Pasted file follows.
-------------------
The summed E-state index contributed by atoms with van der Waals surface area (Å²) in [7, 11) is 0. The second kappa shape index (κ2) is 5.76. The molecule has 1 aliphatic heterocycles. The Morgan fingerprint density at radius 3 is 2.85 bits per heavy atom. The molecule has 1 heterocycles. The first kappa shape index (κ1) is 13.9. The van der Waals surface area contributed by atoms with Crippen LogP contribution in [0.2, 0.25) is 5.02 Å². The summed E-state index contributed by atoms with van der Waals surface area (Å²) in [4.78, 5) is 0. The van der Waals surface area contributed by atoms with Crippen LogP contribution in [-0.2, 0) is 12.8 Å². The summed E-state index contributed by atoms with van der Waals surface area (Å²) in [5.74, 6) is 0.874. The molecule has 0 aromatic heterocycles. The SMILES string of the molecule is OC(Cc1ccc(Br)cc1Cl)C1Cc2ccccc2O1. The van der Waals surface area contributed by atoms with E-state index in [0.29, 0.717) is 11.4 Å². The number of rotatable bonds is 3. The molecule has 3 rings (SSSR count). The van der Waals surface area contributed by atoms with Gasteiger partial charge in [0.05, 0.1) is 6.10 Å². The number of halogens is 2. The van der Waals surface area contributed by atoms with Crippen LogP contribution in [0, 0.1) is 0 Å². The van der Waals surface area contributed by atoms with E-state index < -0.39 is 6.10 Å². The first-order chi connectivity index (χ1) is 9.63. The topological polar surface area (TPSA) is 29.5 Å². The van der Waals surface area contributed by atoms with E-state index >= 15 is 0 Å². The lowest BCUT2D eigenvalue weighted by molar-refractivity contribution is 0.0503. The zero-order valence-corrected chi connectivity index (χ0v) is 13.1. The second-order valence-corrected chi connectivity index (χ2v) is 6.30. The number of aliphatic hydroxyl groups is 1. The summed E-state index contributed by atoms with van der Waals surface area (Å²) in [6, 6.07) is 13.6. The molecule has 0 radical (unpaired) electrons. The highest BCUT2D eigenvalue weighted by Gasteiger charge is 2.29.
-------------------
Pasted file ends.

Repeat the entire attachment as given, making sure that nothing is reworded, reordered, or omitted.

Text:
The summed E-state index contributed by atoms with van der Waals surface area (Å²) in [7, 11) is 0. The second kappa shape index (κ2) is 5.76. The molecule has 1 aliphatic heterocycles. The Morgan fingerprint density at radius 3 is 2.85 bits per heavy atom. The molecule has 1 heterocycles. The first kappa shape index (κ1) is 13.9. The van der Waals surface area contributed by atoms with Crippen LogP contribution in [0.2, 0.25) is 5.02 Å². The summed E-state index contributed by atoms with van der Waals surface area (Å²) in [4.78, 5) is 0. The van der Waals surface area contributed by atoms with Crippen LogP contribution in [-0.2, 0) is 12.8 Å². The summed E-state index contributed by atoms with van der Waals surface area (Å²) in [5.74, 6) is 0.874. The molecule has 0 aromatic heterocycles. The SMILES string of the molecule is OC(Cc1ccc(Br)cc1Cl)C1Cc2ccccc2O1. The van der Waals surface area contributed by atoms with E-state index in [0.29, 0.717) is 11.4 Å². The number of rotatable bonds is 3. The molecule has 3 rings (SSSR count). The van der Waals surface area contributed by atoms with Gasteiger partial charge in [0.05, 0.1) is 6.10 Å². The number of halogens is 2. The van der Waals surface area contributed by atoms with Crippen LogP contribution in [0, 0.1) is 0 Å². The van der Waals surface area contributed by atoms with E-state index < -0.39 is 6.10 Å². The first-order chi connectivity index (χ1) is 9.63. The topological polar surface area (TPSA) is 29.5 Å². The van der Waals surface area contributed by atoms with E-state index >= 15 is 0 Å². The lowest BCUT2D eigenvalue weighted by molar-refractivity contribution is 0.0503. The zero-order valence-corrected chi connectivity index (χ0v) is 13.1. The second-order valence-corrected chi connectivity index (χ2v) is 6.30. The number of aliphatic hydroxyl groups is 1. The summed E-state index contributed by atoms with van der Waals surface area (Å²) in [6, 6.07) is 13.6. The molecule has 0 radical (unpaired) electrons. The highest BCUT2D eigenvalue weighted by Gasteiger charge is 2.29.